Preferably, the relatively thick copper foil is chemically etched to have a final average thickness which is less than or equal to about 9 micrometers but greater than or equal to about 3 micrometers. Useful final average thicknesses are, for example, 9 micrometers, 5 micrometers and 3 micrometers. As noted above, the variation in the thickness of copper etched at any point will be within 10 percent of the average thickness of copper etched over the copper foil region. Therefore, if the initial average thickness of the relatively thick copper foil is 18 micrometers (and is assumed to have no initial thickness variability) and the thickness of the copper foil region is to be reduced by, for example, 9 micrometers, to produce a desired final average thickness of 9 micrometers, then the corresponding variation in the thickness of the resulting copper foil region will be within 0.9 micrometers (10 percent of 9 micrometers) of the desired final average thickness. On the other hand, if the thickness of the copper foil region is to be reduced by 13 micrometers, to produce a desired final average thickness of 5 micrometers, then the corresponding variation in the thickness of the resulting copper foil region will be within 1.3 micrometers (10 percent of 13 micrometers) of the desired final average thickness. Further, if the thickness of the copper foil region is to be reduced by 15 micrometers, to produce a desired final average thickness of 3 micrometers, then the corresponding variation in the thickness of the resulting copper foil region will be within 1.5 micrometers (10 percent of 15 micrometers) of the desired final average thickness.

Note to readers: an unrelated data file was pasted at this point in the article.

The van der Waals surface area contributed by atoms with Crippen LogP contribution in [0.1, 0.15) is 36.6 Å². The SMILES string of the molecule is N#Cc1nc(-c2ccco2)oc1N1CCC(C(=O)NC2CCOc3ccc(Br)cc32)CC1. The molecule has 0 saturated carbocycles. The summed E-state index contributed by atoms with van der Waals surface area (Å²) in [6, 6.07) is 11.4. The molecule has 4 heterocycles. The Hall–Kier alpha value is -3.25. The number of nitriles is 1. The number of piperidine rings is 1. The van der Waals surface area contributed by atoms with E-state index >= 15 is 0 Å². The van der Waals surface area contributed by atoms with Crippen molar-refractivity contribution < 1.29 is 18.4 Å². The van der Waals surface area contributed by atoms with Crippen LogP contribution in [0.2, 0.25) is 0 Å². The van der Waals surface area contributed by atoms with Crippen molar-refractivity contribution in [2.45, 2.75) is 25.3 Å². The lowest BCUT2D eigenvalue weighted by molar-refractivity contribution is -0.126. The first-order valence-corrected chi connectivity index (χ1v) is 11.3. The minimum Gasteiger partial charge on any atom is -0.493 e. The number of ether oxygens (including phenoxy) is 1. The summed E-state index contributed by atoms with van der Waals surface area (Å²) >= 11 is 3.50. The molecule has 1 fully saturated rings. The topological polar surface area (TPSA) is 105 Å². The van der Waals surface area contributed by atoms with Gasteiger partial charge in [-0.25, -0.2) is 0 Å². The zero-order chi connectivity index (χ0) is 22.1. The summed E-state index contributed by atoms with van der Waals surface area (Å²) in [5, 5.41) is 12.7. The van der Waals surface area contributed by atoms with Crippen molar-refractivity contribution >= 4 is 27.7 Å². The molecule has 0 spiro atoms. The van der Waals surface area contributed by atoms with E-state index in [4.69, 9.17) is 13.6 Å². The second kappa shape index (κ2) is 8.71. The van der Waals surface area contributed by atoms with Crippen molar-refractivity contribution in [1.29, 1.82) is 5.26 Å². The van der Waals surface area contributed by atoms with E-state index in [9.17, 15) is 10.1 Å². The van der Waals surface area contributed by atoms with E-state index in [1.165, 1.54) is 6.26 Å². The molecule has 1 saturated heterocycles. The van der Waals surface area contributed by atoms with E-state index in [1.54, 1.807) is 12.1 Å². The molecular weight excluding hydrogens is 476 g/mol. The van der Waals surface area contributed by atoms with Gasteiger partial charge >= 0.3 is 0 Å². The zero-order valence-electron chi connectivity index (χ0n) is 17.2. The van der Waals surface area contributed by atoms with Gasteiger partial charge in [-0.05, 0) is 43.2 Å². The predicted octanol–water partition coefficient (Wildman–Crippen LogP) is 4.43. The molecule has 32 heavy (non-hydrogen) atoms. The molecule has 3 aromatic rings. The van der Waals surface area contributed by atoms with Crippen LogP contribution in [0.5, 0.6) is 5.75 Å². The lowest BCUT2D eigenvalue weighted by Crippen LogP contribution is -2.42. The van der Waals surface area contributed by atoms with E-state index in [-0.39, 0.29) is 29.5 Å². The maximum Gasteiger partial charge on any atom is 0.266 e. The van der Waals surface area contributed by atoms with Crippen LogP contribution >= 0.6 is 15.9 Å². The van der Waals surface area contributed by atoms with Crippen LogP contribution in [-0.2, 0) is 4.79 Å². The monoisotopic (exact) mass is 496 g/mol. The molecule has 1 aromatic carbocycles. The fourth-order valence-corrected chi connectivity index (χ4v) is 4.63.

If the initial average thickness of the relatively thick copper foil is 13 micrometers (and is assumed to have no initial thickness variability), and the thickness of the copper foil region is to be reduced by, respectively, 4 micrometers (to achieve a desired final average thickness of 9 micrometers), 8 micrometers (to achieve a desired final average thickness of 5 micrometers) and 10 micrometers (to achieve a desired final average thickness of 3 micrometers), then the corresponding variation in the thickness of the resulting copper foil region will be, respectively, 0.4 micrometers, 0.8 micrometers and 1 micrometer.

After the completion of the above-described etching, the resulting copper foil is then processed using, for example, conventional subtractive or additive techniques, to produce the desired circuit pattern.

EXAMPLE 1

A relatively thick copper foil was laminated to a printed circuit board substrate, using conventional techniques. The dimensions of the substrate were 18 inches by 24 inches by 0.060 inches. The thickness of the copper foil was measured to be 13+/−0.36 micrometers, using a 4-point probe which had been calibrated using and 2 ounce copper foil laminated to an epoxy-glass substrate.